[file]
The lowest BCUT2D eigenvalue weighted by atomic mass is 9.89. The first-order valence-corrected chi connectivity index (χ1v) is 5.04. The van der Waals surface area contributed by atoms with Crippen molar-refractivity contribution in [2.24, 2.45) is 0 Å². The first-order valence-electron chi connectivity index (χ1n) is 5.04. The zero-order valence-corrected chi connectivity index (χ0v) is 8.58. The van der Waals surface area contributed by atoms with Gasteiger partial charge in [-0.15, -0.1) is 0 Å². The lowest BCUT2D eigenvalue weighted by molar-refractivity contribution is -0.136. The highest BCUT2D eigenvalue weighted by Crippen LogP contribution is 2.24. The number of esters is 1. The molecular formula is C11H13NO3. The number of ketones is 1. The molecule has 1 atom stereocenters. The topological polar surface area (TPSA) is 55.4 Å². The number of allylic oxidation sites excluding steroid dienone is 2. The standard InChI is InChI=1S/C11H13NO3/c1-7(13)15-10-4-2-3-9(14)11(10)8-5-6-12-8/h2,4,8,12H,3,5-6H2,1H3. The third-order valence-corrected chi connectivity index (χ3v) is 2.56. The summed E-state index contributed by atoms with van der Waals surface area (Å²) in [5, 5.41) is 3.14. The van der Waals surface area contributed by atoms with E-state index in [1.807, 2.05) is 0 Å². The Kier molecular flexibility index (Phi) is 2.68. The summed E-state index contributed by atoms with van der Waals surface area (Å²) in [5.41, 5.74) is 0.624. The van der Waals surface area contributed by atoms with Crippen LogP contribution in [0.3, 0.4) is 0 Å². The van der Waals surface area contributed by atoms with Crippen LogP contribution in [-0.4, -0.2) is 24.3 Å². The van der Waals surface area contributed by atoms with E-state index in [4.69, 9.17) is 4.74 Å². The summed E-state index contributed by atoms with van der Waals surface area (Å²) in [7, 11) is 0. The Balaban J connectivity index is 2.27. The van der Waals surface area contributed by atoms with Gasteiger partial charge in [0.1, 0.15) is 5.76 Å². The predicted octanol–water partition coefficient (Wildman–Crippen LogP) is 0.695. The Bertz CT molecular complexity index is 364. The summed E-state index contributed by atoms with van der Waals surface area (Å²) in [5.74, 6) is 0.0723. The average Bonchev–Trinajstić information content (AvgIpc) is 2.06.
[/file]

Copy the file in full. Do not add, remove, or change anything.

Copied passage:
The lowest BCUT2D eigenvalue weighted by atomic mass is 9.89. The first-order valence-corrected chi connectivity index (χ1v) is 5.04. The van der Waals surface area contributed by atoms with Crippen molar-refractivity contribution in [2.24, 2.45) is 0 Å². The first-order valence-electron chi connectivity index (χ1n) is 5.04. The zero-order valence-corrected chi connectivity index (χ0v) is 8.58. The van der Waals surface area contributed by atoms with Gasteiger partial charge in [-0.15, -0.1) is 0 Å². The lowest BCUT2D eigenvalue weighted by molar-refractivity contribution is -0.136. The highest BCUT2D eigenvalue weighted by Crippen LogP contribution is 2.24. The number of esters is 1. The molecular formula is C11H13NO3. The number of ketones is 1. The molecule has 1 atom stereocenters. The topological polar surface area (TPSA) is 55.4 Å². The number of allylic oxidation sites excluding steroid dienone is 2. The standard InChI is InChI=1S/C11H13NO3/c1-7(13)15-10-4-2-3-9(14)11(10)8-5-6-12-8/h2,4,8,12H,3,5-6H2,1H3. The third-order valence-corrected chi connectivity index (χ3v) is 2.56. The summed E-state index contributed by atoms with van der Waals surface area (Å²) in [5, 5.41) is 3.14. The van der Waals surface area contributed by atoms with E-state index in [1.807, 2.05) is 0 Å². The Kier molecular flexibility index (Phi) is 2.68. The summed E-state index contributed by atoms with van der Waals surface area (Å²) in [5.41, 5.74) is 0.624. The van der Waals surface area contributed by atoms with Crippen LogP contribution in [0.3, 0.4) is 0 Å². The van der Waals surface area contributed by atoms with Crippen LogP contribution in [-0.4, -0.2) is 24.3 Å². The van der Waals surface area contributed by atoms with E-state index in [4.69, 9.17) is 4.74 Å². The summed E-state index contributed by atoms with van der Waals surface area (Å²) in [7, 11) is 0. The Balaban J connectivity index is 2.27. The van der Waals surface area contributed by atoms with Gasteiger partial charge in [0.1, 0.15) is 5.76 Å². The predicted octanol–water partition coefficient (Wildman–Crippen LogP) is 0.695. The Bertz CT molecular complexity index is 364. The summed E-state index contributed by atoms with van der Waals surface area (Å²) in [5.74, 6) is 0.0723. The average Bonchev–Trinajstić information content (AvgIpc) is 2.06.